It’s certainly a great way of allowing you to breathe when shopping and banking online because if fraudsters and cyber miscreants do get hold of your data you get a heads up and can act before any damage is done.
Given that a wide range of organisations from government to retail, banks to healthcare and beyond seem prone to hacking and could be holding your data, BullGuard identity protection is a great way to protect yourself.
Pirates plunder the cyber seas
Everybody loves pirates and tale of yore. There’s an interesting history for those with the inclination but if you thought pirates were a thing of the past, think again.
Of course, we’re familiar with pirates casting off from the Somalian coast line and possibly the seizure of the Ukrainian vessel ‘Faina”’ with its cargo of tanks, guns, explosives and ammunition. But there’s a thriving piracy trade in South East Asia too.
And now pirates have segued into the cyber world as well. Security experts at Verizon found that pirates had been hacking into a shipping company’s management system and inserting code into the system so that they could extract data about future shipments and routes.
This allowed the pirates to track the vessels that were carrying the most valuable cargo and where to take it from. The shipping company said that the pirates had known where the most valuable items were on several occasions over the course of months.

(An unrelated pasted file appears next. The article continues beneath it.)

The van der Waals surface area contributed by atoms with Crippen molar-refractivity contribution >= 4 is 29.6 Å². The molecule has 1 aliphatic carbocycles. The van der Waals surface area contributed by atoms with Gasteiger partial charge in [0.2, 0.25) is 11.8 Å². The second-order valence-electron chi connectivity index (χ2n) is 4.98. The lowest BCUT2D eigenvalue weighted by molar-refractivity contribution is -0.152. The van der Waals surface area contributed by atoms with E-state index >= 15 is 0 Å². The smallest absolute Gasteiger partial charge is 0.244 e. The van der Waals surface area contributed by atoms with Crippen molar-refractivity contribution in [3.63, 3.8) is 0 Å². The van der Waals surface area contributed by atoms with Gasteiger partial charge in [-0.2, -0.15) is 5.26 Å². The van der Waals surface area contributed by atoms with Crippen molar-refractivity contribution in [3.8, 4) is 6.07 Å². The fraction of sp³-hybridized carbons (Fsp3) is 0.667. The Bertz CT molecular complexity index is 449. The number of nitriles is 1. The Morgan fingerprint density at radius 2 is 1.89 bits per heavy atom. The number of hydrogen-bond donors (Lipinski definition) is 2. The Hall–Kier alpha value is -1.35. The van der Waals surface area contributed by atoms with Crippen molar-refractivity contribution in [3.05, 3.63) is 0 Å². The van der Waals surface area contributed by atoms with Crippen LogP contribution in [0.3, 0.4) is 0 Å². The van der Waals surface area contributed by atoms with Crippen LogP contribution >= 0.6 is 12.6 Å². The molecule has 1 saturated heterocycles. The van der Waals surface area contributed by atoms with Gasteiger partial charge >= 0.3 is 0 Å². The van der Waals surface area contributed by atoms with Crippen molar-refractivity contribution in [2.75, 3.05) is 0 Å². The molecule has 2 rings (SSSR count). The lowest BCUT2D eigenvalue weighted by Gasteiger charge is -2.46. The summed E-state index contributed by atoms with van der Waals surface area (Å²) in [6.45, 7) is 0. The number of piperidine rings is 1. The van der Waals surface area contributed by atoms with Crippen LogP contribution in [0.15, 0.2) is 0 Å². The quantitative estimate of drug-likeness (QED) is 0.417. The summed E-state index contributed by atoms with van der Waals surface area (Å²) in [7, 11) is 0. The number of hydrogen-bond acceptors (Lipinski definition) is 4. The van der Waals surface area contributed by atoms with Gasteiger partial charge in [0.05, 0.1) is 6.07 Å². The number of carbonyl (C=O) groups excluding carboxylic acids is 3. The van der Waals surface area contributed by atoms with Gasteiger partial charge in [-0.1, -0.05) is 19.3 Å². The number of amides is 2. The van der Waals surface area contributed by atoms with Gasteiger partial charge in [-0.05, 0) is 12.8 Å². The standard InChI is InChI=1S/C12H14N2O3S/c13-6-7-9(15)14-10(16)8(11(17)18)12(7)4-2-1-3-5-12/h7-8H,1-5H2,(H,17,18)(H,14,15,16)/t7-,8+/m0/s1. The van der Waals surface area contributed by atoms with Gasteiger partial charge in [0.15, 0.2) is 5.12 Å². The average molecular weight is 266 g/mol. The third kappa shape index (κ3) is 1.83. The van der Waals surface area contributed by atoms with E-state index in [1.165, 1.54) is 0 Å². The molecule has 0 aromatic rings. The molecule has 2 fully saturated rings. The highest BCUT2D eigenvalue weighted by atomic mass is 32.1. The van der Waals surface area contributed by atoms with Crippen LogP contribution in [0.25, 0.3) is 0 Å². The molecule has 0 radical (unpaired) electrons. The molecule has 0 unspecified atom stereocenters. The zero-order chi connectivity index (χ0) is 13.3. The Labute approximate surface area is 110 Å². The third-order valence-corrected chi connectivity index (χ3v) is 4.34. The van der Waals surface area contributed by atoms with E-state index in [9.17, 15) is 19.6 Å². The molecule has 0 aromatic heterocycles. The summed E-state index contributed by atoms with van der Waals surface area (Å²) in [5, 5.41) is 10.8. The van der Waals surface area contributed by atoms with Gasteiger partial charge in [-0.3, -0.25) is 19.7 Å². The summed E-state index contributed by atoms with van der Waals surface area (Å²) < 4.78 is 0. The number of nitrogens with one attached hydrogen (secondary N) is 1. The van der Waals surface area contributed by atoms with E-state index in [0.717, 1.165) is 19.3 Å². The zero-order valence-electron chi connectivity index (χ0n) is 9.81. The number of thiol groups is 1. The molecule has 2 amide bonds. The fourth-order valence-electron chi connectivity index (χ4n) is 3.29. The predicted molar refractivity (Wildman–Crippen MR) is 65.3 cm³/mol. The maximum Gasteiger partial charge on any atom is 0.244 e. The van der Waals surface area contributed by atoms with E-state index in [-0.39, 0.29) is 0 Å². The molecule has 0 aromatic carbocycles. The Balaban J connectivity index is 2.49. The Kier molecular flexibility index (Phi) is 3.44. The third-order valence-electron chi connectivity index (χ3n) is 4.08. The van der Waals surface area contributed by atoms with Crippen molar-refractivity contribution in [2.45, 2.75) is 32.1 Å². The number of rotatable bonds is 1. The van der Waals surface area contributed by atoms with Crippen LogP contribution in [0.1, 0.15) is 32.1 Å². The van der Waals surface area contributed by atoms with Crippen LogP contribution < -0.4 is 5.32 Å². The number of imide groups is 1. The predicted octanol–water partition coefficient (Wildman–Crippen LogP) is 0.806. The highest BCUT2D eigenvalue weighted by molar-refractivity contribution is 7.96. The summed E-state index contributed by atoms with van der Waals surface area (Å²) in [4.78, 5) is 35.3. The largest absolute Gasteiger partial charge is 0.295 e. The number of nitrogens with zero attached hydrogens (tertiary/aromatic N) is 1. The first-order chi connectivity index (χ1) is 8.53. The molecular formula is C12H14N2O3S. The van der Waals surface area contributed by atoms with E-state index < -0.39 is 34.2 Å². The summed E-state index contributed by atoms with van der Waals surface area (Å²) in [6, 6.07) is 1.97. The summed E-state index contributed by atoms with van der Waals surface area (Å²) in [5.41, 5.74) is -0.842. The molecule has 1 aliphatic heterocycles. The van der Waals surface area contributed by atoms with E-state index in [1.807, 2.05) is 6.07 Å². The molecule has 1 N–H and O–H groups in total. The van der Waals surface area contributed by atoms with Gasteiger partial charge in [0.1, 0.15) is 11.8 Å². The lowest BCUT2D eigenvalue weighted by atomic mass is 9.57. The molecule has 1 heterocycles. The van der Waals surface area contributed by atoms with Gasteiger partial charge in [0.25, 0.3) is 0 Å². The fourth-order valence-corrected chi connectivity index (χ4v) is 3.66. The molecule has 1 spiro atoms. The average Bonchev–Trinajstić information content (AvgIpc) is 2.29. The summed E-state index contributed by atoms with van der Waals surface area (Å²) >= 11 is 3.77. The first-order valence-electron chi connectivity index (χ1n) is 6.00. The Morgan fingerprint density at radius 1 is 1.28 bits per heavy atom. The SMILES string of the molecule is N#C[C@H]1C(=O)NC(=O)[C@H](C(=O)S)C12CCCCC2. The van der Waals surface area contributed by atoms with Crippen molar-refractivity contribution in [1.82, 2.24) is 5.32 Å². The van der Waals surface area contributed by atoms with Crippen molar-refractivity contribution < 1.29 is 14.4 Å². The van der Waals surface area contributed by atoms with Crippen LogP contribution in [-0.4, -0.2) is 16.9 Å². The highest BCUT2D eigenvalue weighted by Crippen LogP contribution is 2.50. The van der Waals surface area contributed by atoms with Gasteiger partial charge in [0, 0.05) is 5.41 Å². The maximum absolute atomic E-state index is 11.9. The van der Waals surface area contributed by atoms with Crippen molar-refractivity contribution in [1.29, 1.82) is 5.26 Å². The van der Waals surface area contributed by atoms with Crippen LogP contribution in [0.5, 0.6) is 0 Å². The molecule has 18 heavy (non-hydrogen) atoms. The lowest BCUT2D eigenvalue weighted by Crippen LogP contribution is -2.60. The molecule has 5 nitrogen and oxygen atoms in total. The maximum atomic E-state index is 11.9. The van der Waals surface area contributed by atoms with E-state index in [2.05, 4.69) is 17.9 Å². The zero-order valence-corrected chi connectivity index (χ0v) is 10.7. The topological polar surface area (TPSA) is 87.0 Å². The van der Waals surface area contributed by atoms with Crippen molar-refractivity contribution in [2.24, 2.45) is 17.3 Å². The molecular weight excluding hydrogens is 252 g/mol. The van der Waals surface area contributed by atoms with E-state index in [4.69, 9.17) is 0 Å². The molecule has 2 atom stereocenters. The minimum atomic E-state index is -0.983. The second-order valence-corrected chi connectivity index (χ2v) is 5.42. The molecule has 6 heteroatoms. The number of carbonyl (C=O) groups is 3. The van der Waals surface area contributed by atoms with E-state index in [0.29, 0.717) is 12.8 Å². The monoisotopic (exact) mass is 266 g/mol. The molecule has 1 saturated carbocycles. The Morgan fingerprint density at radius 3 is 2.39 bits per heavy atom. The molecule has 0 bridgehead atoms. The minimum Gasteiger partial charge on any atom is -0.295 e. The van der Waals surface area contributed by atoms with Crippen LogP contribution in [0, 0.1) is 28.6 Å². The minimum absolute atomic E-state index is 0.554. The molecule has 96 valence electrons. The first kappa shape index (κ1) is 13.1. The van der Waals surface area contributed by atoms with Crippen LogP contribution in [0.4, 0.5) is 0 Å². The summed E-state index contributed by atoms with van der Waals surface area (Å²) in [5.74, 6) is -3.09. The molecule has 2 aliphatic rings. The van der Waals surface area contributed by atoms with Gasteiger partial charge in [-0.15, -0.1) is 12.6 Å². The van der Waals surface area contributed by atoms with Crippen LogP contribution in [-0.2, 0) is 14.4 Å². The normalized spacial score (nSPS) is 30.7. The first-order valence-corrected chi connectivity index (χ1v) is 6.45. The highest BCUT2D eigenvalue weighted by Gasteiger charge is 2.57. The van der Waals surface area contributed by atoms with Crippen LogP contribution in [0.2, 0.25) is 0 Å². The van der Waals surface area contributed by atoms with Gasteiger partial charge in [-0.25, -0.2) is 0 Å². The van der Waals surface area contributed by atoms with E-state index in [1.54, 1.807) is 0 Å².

Unfortunately for the pirates, their commands to the database were sent in plain text instead of being encrypted, enabling their patterns to be found out and for the security team to identify and disable the breach.
The business of cyber-crime – it’s a market driven economy
Those of you familiar with HP may be aware of its relatively recent board room dramas that read like a soap opera with members spying, bad mouthing and essentially undermining each other along with claims of suspect accounting.
Well a bit closer to the ground the company is still doing its thing despite predictions of its demise and a recent Hewlett Packard Enterprise’s (HPE) study offers a detailed look into the inner workings of cybercriminal organisations, business functions, motivations and so on.
The study ‘The Business of Hacking,’ examines the underground cybercrime economy and concludes that hacking groups operate like legitimate technology enterprises, and attackers have become almost corporate in their behaviour.
HP describes its report as a SWOT analysis of hacking that uncovers strengths and weaknesses which businesses can use to disrupt hackers and their business. It points out that cybercrime organizations have markets and supply chains, they consider ‘employee’ expertise when preparing for a major endeavour and they also consider margins when selling their information.